Photo: Sweet pepperbush by Tom Potterfield on iNaturalist

Belliveau Lake

(Nova Scotia)

Nova Scotia’s Belliveau Lake is one of the only places in Canada to see Sweet Pepperbrush and Spotted Pondweed thanks to its unique Atlantic coastal plain habitat.

The populations of these species here are among the northernmost worldwide.

Big Fish River – Little Fish Creek 

(Northwest Territories)

The site is located near Aklavik, close to the Yukon-Northwest Territories border. The springs that maintain the open water at this site come from below the permafrost but are relatively warm (8-16 degrees Celsius). Dall sheep, caribou, grizzly bears and moose use the area throughout the year. For the Gwich’in, the site has significant historic, cultural and harvesting value.

Grizzly Bear by reidhild - iNaturalist
Photo: Grizzly Bear by Reidhild on iNaturalist
Tombstone Territorial Park in the Yukon, Canada By Patrick Poendl on AdobeStock
Photo: Tombstone Territorial Park by Patrick Poendl on Adobe

Tombstone Territorial Park

(Yukon)

Tombstone Territorial Park is one of the most ruggedly beautiful parks in Canada. It is home to the Ogilvie Mountains Collared Lemming, a mammal found nowhere else in the world. There is also a long history of human use in the area, with occupation dating back 8,000 years.

Leslie Street Spit

(Ontario)

The Leslie Street Spit extends from the Toronto shoreline about 5 km southwest into Lake Ontario immediately to the east of the Toronto Islands. It is a human-made feature that includes both Tommy Thompson Park and nearshore waters and wetlands.

This site is of global significance for two aggregating bird species – Double-crested Cormorant and Ring-billed Gull.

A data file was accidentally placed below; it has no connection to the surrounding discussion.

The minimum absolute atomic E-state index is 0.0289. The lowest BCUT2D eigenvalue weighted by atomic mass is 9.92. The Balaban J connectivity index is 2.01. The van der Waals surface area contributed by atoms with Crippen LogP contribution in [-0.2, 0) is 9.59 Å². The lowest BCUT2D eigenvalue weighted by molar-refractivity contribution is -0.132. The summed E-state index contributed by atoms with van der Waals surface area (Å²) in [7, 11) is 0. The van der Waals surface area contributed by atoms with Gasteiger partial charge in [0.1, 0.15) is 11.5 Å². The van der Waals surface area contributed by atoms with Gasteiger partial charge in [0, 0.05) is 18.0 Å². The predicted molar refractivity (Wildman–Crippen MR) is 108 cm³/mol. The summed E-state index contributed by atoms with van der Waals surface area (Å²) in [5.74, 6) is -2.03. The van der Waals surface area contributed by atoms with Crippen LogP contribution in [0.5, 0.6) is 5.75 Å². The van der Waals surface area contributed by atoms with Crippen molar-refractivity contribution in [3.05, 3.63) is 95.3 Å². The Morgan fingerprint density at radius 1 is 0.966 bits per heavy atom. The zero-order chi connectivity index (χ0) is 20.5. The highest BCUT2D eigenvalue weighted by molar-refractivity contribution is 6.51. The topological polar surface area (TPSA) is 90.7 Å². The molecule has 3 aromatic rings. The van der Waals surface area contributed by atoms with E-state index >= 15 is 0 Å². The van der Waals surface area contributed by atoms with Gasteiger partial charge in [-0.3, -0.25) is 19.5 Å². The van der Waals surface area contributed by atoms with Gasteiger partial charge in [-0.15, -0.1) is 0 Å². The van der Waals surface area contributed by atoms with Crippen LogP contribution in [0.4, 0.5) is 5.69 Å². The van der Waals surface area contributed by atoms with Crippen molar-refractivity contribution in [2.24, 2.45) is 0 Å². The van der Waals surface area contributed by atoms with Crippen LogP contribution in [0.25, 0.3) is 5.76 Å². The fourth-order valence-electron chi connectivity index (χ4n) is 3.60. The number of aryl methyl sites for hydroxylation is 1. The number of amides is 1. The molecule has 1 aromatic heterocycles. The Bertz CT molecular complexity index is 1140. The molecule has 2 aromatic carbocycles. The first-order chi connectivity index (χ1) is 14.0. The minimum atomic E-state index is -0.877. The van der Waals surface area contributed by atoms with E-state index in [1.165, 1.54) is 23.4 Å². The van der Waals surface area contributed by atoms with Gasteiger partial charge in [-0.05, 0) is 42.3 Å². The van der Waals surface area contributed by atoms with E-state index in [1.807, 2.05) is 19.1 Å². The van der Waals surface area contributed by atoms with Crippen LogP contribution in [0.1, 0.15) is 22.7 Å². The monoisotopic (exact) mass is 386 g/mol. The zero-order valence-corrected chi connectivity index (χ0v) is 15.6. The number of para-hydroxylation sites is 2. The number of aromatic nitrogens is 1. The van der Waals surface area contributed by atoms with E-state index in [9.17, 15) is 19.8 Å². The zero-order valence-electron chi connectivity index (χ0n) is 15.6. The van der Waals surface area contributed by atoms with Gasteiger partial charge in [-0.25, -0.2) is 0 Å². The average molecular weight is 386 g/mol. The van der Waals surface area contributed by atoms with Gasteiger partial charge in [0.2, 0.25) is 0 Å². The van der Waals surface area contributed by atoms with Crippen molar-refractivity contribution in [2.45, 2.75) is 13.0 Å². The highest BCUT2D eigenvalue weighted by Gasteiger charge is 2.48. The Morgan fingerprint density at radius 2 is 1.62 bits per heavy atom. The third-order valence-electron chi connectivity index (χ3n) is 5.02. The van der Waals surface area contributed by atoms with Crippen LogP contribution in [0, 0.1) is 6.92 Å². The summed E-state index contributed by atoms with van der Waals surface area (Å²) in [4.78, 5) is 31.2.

Ring Billed Gulls at Leslie Street Spit by Reimar
Photo: Ring Billed Gulls at Leslie Street Spit by Reimar on Adobe
Trumpeter Swan by Charlie_Myles on iNaturalist
Photo: Trumpeter Swan in Frank Lake by Charlie_Myles on iNaturalist

Frank Lake (South)

(Alberta)

Frank Lake is considered one of the most important wetlands in southwestern Alberta for breeding water birds. This shallow lake, bordered by marshes and low-lying meadows, also supports significant numbers of waterfowl and shorebirds during both spring and fall migration.

This site qualifies as a global KBA for two aggregating bird species – Franklin’s Gull and Trumpeter Swan.

Akpatok Island

(Nunavut)

Aktapok Island is about 70 km. from the mainland of northern Quebec near the centre of Ungava Bay. In addition to being important for colonial seabirds, the waters surrounding the island are important for many marine mammals including walruses and seals. The island is also thought to be an important summer retreat and possible maternity denning area for Polar Bears.

Bearded Seal by Paul Tavares on iNaturalist
Photo: Bearded Seal in Akpatok Island by Paul Tavares on iNaturalist
Lake Superior by Jfunk on iNaturalist
Photo: Lake Superior by Jfunk on Adobe

Canadian Lake Superior

(Ontario)

Lake Superior, the largest freshwater lake in the world by area, is an ecologically unique system that contains 10% of the world’s surface freshwater. Over 200 rivers in its watershed feed the lake. Many large communities lie on Lake Superior, along with several Anishinaabe reserves. Ecologically healthy and biologically diverse, over 80 species of fish have been found in Lake Superior, including Siscowet (a large deep-water form of lake trout) and Kiyi, a cisco species.

Fraser River Estuary

Boundary Bay — Roberts Bank — Sturgeon Bank

(British Columbia)

The Fraser River Estuary is a large complex of interconnected marine, estuarine, freshwater, and agricultural habitats in southwestern British Columbia near the city of Vancouver. This site supports globally significant annual aggregations for 15 bird species and is habitat for many other species of concern like Pacific Water Shrew and Streambank Lupine.

Fraser River by Josefhanus

Photo: Fraser River by Josefhanus on Adobe

Related News